- Publisher: Cambridge University Press
- Online publication date: June 2012
- Print publication year: 2005
- Online ISBN: 9780511511127
- DOI: https://doi.org/10.1017/CBO9780511511127
The Torture Papers document the so-called 'torture memos' and reports which US government officials wrote to prepare the way for, and to document, coercive interrogation and torture in Afghanistan, Guantanamo, and Abu Ghraib. These documents present for the first time a compilation of materials that prior to publication have existed only piecemeal in the public domain. The Bush Administration, concerned about the legality of harsh interrogation techniques, understood the need to establish a legally viable argument to justify such procedures. The memos and reports document the systematic attempt of the US Government to prepare the way for torture techniques and coercive interrogation practices, forbidden under international law, with the express intent of evading legal punishment in the aftermath of any discovery of these practices and policies.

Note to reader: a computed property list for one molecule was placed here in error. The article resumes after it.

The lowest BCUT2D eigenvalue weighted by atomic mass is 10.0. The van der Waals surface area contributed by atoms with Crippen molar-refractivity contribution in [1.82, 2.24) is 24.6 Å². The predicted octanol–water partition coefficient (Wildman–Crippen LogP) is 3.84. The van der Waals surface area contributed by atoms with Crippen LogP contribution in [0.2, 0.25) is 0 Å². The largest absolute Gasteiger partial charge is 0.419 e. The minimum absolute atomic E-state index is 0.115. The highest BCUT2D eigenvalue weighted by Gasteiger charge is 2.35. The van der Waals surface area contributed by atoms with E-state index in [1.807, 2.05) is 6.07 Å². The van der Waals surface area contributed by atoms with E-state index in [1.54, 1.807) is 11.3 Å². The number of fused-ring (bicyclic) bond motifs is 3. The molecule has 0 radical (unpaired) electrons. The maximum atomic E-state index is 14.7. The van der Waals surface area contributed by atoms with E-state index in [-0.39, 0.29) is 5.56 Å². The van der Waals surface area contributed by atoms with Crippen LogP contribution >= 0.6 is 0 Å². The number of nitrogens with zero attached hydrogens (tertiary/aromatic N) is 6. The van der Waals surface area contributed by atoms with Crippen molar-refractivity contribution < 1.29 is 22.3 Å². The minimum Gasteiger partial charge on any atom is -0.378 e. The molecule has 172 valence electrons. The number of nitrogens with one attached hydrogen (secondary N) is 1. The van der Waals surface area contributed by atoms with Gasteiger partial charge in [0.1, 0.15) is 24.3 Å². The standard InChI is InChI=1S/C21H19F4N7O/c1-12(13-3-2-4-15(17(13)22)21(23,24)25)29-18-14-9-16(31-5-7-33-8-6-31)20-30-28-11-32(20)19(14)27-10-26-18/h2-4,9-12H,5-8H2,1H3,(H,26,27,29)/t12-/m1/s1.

Michael Ratner - President of the Center for Constitutional Rights
Source: Dana Priest, National Security Reporter, The Washington Post
Mary Ellen O'Connell - William B. Saxbe Designated Professor of Law and Fellow of the Mershon Center for International Security, The Ohio State University
Phillippe Sands QC is a practising barrister in the Matrix Chambers and a professor of international law at University College London
Source: The New York Times
Source: Journal of the Commonwealth Lawyer's Association
Source: Public Administration today
Source: Netherlands International Law Review
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